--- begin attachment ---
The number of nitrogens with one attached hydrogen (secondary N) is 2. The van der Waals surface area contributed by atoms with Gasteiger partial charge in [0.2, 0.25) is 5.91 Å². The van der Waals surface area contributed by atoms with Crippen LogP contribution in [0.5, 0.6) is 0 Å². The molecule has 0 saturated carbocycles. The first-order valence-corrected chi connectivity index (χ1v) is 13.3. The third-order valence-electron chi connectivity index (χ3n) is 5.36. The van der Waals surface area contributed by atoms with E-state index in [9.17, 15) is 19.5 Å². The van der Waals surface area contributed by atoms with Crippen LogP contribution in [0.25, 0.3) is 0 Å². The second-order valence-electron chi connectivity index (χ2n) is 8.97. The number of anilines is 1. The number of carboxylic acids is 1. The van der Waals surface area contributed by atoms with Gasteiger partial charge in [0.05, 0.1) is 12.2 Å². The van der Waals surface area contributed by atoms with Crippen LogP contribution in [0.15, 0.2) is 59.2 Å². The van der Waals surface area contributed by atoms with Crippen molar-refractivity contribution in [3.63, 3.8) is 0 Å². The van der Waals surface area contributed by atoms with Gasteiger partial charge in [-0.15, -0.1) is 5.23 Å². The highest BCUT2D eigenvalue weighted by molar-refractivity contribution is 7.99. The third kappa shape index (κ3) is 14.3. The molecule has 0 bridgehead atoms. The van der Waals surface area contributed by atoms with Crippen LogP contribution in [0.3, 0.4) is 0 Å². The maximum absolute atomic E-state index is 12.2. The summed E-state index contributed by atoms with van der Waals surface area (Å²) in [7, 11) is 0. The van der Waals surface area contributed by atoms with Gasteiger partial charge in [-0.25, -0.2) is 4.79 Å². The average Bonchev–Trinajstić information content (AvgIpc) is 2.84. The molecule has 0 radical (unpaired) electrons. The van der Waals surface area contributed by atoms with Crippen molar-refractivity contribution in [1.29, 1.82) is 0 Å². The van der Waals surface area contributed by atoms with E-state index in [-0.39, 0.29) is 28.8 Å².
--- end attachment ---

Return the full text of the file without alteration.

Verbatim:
The number of nitrogens with one attached hydrogen (secondary N) is 2. The van der Waals surface area contributed by atoms with Gasteiger partial charge in [0.2, 0.25) is 5.91 Å². The van der Waals surface area contributed by atoms with Crippen LogP contribution in [0.5, 0.6) is 0 Å². The molecule has 0 saturated carbocycles. The first-order valence-corrected chi connectivity index (χ1v) is 13.3. The third-order valence-electron chi connectivity index (χ3n) is 5.36. The van der Waals surface area contributed by atoms with E-state index in [9.17, 15) is 19.5 Å². The van der Waals surface area contributed by atoms with Crippen LogP contribution in [0.25, 0.3) is 0 Å². The second-order valence-electron chi connectivity index (χ2n) is 8.97. The number of anilines is 1. The number of carboxylic acids is 1. The van der Waals surface area contributed by atoms with Gasteiger partial charge in [0.05, 0.1) is 12.2 Å². The van der Waals surface area contributed by atoms with Crippen LogP contribution in [0.15, 0.2) is 59.2 Å². The van der Waals surface area contributed by atoms with Crippen molar-refractivity contribution in [3.63, 3.8) is 0 Å². The van der Waals surface area contributed by atoms with Gasteiger partial charge in [-0.15, -0.1) is 5.23 Å². The highest BCUT2D eigenvalue weighted by molar-refractivity contribution is 7.99. The third kappa shape index (κ3) is 14.3. The molecule has 0 bridgehead atoms. The van der Waals surface area contributed by atoms with Crippen LogP contribution in [0.3, 0.4) is 0 Å². The maximum absolute atomic E-state index is 12.2. The summed E-state index contributed by atoms with van der Waals surface area (Å²) in [7, 11) is 0. The van der Waals surface area contributed by atoms with Gasteiger partial charge in [-0.25, -0.2) is 4.79 Å². The average Bonchev–Trinajstić information content (AvgIpc) is 2.84. The molecule has 0 radical (unpaired) electrons. The van der Waals surface area contributed by atoms with Crippen molar-refractivity contribution in [1.29, 1.82) is 0 Å². The van der Waals surface area contributed by atoms with E-state index in [-0.39, 0.29) is 28.8 Å².